Dictionary of National Biography, 1885-1900/Russell, Patrick (1727-1805)
RUSSELL, PATRICK (1727–1805), physician and naturalist, fifth son of John Russell of Braidshaw, Midlothian, by his third wife, and half-brother of Alexander Russell (1715?–1768) [q. v.], was born in Edinburgh on 6 Feb. 1726–7, and graduated M.D., doubtless in his native city. In 1750 he joined his brother Alexander at Aleppo, and in 1753 succeeded him as physician to the English factory. He was much respected there, and was granted by the pasha the privilege of wearing a turban. From the date of the publication of his brother's ‘Natural History of Aleppo’ (1756) until Alexander's death in 1768 Patrick forwarded many emendations for the work. The epidemic of plague at Aleppo in 1760, 1761, and 1762 afforded him exceptional opportunities of adding to his brother's studies of the disease, and in 1759 and 1768 he sent home accounts of destructive earthquakes in Syria, and of the method of inoculation practised in Arabia, which were published in the ‘Philosophical Transactions’ for 1760 and 1768 respectively. In 1771 he left Aleppo, returning, as his brother had done, through Italy and France, in order to examine the lazarettos. Reaching home in 1772, he at first thought of practising as a physician in Edinburgh, but, by Fothergill's advice, settled in London. He was elected F.R.S. in 1777.
In 1781 his younger brother, Claud, having been appointed administrator of Vizagapatam, Russell accompanied him to India, and in November 1785 he succeeded John Gerard Koenig as botanist or naturalist to the East India Company in the Carnatic. In this capacity he made large collections of specimens and drawings of the plants, fishes, and reptiles of the country; and he proposed to the governor of Madras in 1785 that the company's medical officers and others should be officially requested to collect specimens and information concerning useful plants of the various districts of India. In 1787 he drew up a preliminary memoir on the poisonous snakes of the Coromandel coast, which was printed officially at Madras in quarto; and in 1788 he sent Sir Joseph Banks an account of the siliceous secretion in the bamboo known as tabashír, which was printed in the ‘Philosophical Transactions’ for 1791. Russell while in India also arranged the materials he had collected as to the plague. These he sent home in 1787 for the revision of his friends, William Robertson, Adam Ferguson, and Adam Smith.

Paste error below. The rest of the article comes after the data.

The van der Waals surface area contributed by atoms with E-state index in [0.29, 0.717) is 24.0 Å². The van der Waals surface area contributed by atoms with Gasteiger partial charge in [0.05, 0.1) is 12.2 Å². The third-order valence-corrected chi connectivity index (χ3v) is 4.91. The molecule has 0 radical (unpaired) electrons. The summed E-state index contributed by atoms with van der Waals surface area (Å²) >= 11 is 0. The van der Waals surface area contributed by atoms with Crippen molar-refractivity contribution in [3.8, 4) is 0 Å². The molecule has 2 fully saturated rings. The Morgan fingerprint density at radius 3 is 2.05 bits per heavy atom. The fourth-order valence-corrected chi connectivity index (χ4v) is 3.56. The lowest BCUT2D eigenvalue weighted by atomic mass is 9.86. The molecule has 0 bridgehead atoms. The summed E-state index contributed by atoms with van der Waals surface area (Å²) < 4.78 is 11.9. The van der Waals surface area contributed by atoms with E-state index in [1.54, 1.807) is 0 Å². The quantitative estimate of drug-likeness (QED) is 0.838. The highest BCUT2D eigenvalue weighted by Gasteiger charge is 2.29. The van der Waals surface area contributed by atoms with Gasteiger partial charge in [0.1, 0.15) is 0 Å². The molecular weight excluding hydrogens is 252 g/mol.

He left India with his brother Claud in January 1789, placing his collections of plants and fishes in the company's museum at Madras. His ‘Treatise on the Plague’ appeared at London in 2 vols. 4to in 1791. In 1794 he issued a much enlarged edition, in two volumes quarto, of his brother's ‘Natural History of Aleppo.’ In 1795 he wrote the preface to the ‘Plants of the Coromandel Coast,’ by William Roxburgh [q. v.], a sumptuous work published at the expense of the East India Company, and one outcome of his own recommendations made ten years before. In 1796 he published on the same scale, at the cost of the company, the first fasciculus of his ‘Account of Indian Serpents collected on the Coast of Coromandel,’ in folio, with forty-six plates, forty-four of which were coloured. A second fasciculus, comprising twenty-two coloured plates, issued in 1801 and 1802, and twenty-four issued in 1804, was all that appeared during his lifetime; but the third fasciculus was published in 1807, and the fourth in 1809, the latter reprinting two papers by him from the ‘Philosophical Transactions’ for 1804, and accompanied by a memoir and a portrait of the author in his fifty-fifth year, engraved by Evans after Varlet of Bath. In 1799 Russell was consulted by the privy council as to quarantine regulations after a fresh outbreak of plague in the Levant. In 1803 he published, ‘by order of the court of directors,’ ‘Descriptions and Figures of Two Hundred Fishes collected [by him] at Vizagapatam,’ in two folio volumes. He died in London, unmarried, on 2 July 1805. He bequeathed his collection of Indian plants to the university of Edinburgh; but those made over to the East India Company are now at Kew, and his drawings and specimens from Aleppo, together with those of his brother Alexander, are in the botanical department of the British (Natural History) Museum.[Cunningham's Lives of Eminent Englishmen, viii. 118–20; Thomson's Hist. of Royal Soc. App. p. lvi; Memoir in Russell's Indian Serpents, 4th fasciculus, 1809.]